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Holy Crap! So much for High Campbell at Crystal...Avalanche - Page 2

post #31 of 58

Pretty sure that people are less upset over losing the lift than they would have been had they just left it un mitigated and opened up as normal that day...

post #32 of 58
I believe that may be Kim K. In the middle of the pic I posted from the blog? That's a priceless look in any case.
post #33 of 58

As an easterner, stuff like that blows my mind.  Even more so having skied there.  About how steep are Campbell Basin and Powder Bowl?

post #34 of 58
Quote:
Originally Posted by markojp View Post

 

It's going to be really tough to do control work without the lift until it's replaced/rebuilt. Lot's of intermediate terrain will be affected. 

I've never been to Crystal but I would assume patrol can climb to the top of the area in question from the top of the next chair over. Around Squaw , Alpine and Sugar Bowl there's a lot of avy work that requires significant climbing (which people who complain about how long it takes to get 100% open after a storm don't seem to understand.)

Certainly not the first lift taken out by a slide. Olympic Lady at Squaw was taken out by a slide years ago, and of course there was the Alpine Meadows slide that took out the base lodge and killed people.

Obviously this was a very impressive slide and it may be a surprise to some who ski western resorts, but it shouldn't be.

Three winters ago--the last time we had much snow--there was a slope at Squaw perhaps a few hundred yards across and maybe four hundred vertical feet on which I counted 37 separate bomb holes--none of which produced. Not an important or popular area to ski but it was above a groomed intermediate trail and so had to be controlled. That same year a huge cornice in the Mainline Pocket area was blown by linked charges--about fifteen of them I think. Patrol tries very hard to bring bad stuff down before it comes down on somebody, which is their nightmare. I am constantly in awe of the skill, dedication, and bravery of professional patrol. I am less in awe of what they are paid.

post #35 of 58
Quote:
Originally Posted by oldgoat View Post
 

I've never been to Crystal but I would assume patrol can climb to the top of the area in question from the top of the next chair over.

 

Umm, no.  There is no "next chair over." 

 

http://crystalmountainresort.com/The-Mountain/Our-TrailMaps

 

Without a chair, the current route to the top would be to skin 1000 vertical feet up the slide path or aspects of the lift line.  Or you could take a chopper.  Or maybe you could bring a cat up through the back of Silver Basin and hike from someplace back there, but it is probably too steep to get very far in a cat - and that terrain needs to be controlled as well if you are going to go back there.  The other issue is controlling Powder Bowl which is on the other side of where the lift drops off.  Powder Bowl, a slope that is even steeper (at the top) and of similar aspect as the Thrown, looms directly above a main thoroughfare down from the upper mountain (Lucky Shot).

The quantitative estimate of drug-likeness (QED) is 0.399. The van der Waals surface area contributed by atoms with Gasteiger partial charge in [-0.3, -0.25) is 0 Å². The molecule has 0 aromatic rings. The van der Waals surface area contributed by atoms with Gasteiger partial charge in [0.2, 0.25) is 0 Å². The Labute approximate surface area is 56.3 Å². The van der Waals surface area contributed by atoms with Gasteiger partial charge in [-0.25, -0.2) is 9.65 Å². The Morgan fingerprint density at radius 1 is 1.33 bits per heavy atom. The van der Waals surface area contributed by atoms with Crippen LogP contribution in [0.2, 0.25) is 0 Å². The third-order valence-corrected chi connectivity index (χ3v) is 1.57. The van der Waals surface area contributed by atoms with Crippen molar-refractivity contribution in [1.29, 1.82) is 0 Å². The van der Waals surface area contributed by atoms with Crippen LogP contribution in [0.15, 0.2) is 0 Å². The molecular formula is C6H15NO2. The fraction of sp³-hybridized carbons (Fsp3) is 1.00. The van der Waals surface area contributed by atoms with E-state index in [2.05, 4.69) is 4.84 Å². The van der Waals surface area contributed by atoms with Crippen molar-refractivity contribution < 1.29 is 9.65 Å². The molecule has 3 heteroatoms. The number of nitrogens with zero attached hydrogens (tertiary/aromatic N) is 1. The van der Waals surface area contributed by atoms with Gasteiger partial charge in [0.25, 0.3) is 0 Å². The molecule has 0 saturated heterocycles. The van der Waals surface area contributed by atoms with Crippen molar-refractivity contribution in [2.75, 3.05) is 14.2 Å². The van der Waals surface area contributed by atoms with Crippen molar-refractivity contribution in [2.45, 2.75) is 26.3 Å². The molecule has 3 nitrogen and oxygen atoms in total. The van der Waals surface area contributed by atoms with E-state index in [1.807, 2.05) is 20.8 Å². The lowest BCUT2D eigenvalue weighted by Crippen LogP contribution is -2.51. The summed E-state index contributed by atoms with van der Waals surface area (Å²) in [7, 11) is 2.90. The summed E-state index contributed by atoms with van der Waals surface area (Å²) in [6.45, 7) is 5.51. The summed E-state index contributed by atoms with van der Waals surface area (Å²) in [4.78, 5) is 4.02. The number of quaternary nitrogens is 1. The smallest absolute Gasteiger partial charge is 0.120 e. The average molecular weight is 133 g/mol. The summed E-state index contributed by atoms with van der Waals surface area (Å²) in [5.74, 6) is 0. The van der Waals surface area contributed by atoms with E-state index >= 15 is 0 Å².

@markojp knows what he is talking about. 

post #36 of 58

My question- Is the lower terminal located someplace that was generally considered to be in a slide zone? It looks like a long runout before the terminal...

post #37 of 58
Quote:
Originally Posted by anachronism View Post
 

My question- Is the lower terminal located someplace that was generally considered to be in a slide zone? It looks like a long runout before the terminal...

Fed by Forest Queen lift.  Needs to be pretty much where it was to ski down from FQ and pick it up.

 

Avy control by spine climb up Silver Queen from backside catwalk (tough slog - risky)  or chopper.

post #38 of 58
Quote:
Originally Posted by Atomicman View Post
 

The Owner's wife was one of the patrols that set off the charge that took the chair out!  "Geez, honey, could you be more careful next time, I wasn't gonna spend that $1.7 million for 5 more years"!:D 

 

By the way , my boys and I ski that EXACT line all the time!

 

 

I was thinking the same thing.  
I follow Kim's blog in part because she touches on some interesting topics, and in part because she has diabetes and is an inspiration to a few young girls I know who have diabetes and are dreaming of working in the ski industry when they get older. 
post #39 of 58
Thread Starter 

Well, I suspect it downplays her role to relegate her to "owner's wife". I guess absent specific info on how they view things or about a prenup, I think of her as also being an owner (in the context of Boyne, as best I understand it). One who can hike stuff that would leave me beat, and who happens to be qualified to use explosives... That said, if I or anyone I knew destroyed a lift, I'd expect some serious ribbing to go down. :)

 

BTW - I was calling in a skier down report to Crystal patrol yesterday when, before the emergency number even rang, a different patroller Kim showed up. I was really impressed with her immediate (and professional and compassionate) command of the scene. I made a quick joke about response times - and took off just to avoid cluttering things up - but If that's any example of the standard there - Crystal patrol gets a thumbs up on that front too IMO.